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A Christmas "supper" rife with symbols

Robert Arnoux

This statue, in the medieval church at Les-Saintes-Maries-de-la-Mer, depicts the arrival of the "Holy Women" on the shores of Provence (Click to view larger version...)
This statue, in the medieval church at Les-Saintes-Maries-de-la-Mer, depicts the arrival of the "Holy Women" on the shores of Provence
A diorama, at Marseilles-Château-Gombert Museum of Provençal Traditions, depicts the "Big Supper" on Christmas Eve (Click to view larger version...)
A diorama, at Marseilles-Château-Gombert Museum of Provençal Traditions, depicts the "Big Supper" on Christmas Eve
According to a very ancient tradition, the closest companions of Jesus, persecuted by the Roman authorities, were set adrift in a small boat "with no rudder or sail", miraculously traversed the Mediterranean and landed in a desolate place south of Arles, in the marshlands of the Camargue.

Among the castaways were Mary Magdalene and her brother Lazarus, Mary Jacobe and Mary Salome — the "Holy Women" and the man who had risen from the Dead. From the place they had landed, soon to become the village of Les-Saintes-Maries-de-la-Mer, they started spreading the Gospel, making Provence the first region in Europe to be evangelized.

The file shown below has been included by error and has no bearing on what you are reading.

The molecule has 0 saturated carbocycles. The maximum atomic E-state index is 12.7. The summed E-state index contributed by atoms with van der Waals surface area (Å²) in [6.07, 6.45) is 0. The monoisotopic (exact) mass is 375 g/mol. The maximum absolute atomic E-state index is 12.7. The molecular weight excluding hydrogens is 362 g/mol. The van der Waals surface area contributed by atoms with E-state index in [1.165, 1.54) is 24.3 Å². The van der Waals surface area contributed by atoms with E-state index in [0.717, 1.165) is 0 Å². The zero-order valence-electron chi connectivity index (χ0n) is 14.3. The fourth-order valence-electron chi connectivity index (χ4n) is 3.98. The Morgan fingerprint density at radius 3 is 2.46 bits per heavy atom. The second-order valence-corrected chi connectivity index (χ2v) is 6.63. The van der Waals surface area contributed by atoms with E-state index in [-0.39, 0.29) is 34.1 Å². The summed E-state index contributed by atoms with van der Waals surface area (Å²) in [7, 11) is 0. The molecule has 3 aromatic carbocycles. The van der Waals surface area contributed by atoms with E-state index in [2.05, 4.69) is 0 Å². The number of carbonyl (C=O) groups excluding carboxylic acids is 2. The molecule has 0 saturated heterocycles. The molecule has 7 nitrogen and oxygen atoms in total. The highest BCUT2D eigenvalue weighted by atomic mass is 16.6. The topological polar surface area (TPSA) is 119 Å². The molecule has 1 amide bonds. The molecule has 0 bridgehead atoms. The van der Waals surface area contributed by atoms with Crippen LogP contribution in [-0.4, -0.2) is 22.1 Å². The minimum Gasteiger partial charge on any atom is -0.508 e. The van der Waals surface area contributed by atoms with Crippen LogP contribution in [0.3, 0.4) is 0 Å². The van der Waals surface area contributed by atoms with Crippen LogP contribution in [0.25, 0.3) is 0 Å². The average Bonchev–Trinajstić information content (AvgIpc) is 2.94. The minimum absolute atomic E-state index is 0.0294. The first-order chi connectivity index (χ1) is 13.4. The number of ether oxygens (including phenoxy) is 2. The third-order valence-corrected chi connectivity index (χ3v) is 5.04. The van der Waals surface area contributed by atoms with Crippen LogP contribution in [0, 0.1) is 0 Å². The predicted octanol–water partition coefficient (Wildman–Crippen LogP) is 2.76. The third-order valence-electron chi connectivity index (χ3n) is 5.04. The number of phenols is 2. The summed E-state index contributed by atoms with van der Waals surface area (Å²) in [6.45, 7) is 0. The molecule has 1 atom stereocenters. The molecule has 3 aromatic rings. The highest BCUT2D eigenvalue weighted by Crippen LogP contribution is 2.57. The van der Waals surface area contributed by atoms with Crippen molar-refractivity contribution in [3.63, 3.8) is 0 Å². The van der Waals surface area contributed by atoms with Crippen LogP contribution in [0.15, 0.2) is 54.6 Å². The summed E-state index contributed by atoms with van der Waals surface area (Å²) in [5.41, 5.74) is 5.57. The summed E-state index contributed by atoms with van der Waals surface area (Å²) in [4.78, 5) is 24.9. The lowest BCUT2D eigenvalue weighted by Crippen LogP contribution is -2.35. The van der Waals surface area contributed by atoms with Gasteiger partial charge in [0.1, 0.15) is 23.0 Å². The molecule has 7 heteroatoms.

Two millennia later, Provence is no more "religious" than any of the other French provinces. But popular Christian rituals have remained strong, especially during the Christmas season. Their expression is often naïve and secular, but their roots reach deep into the oldest tradition and symbolism.

The Christmas Eve dinner, which is called "Gros Souper" (Big Supper), is at the heart of the Season's celebrations. It is a close family event where every course, and even the table setting, is rife with symbols. The table is dressed with three white tablecloths and is lit up by three candles, one for the Father, one for the Son, and one for the Holy Ghost. An empty seat awaits the poor who may knock on the door.

Seven courses, without fat, recall the "Seven Dolors" of the Virgin Mary, while 13 desserts symbolize Jesus and his 12 apostles. Three of these desserts, hazelnuts, raisins and almonds, are called "The Three Beggars" — their colour recalls the shade of the garment worn by the mendicant, or "begging orders".

But Christmas traditions have preserved something of pre-Christian times, when, at the Winter Solstice, one celebrated "Sol Invictus", the Undefeated Sun. Next to the family table, a fruit-tree log is burning in the fireplace, which the family head will sprinkle with a glass of wine, saying (in Provençal, of course): "To the coming year, and if we are not more, may we not be less!"

And this is a wish, whether we are Provençal or not, we can all share.


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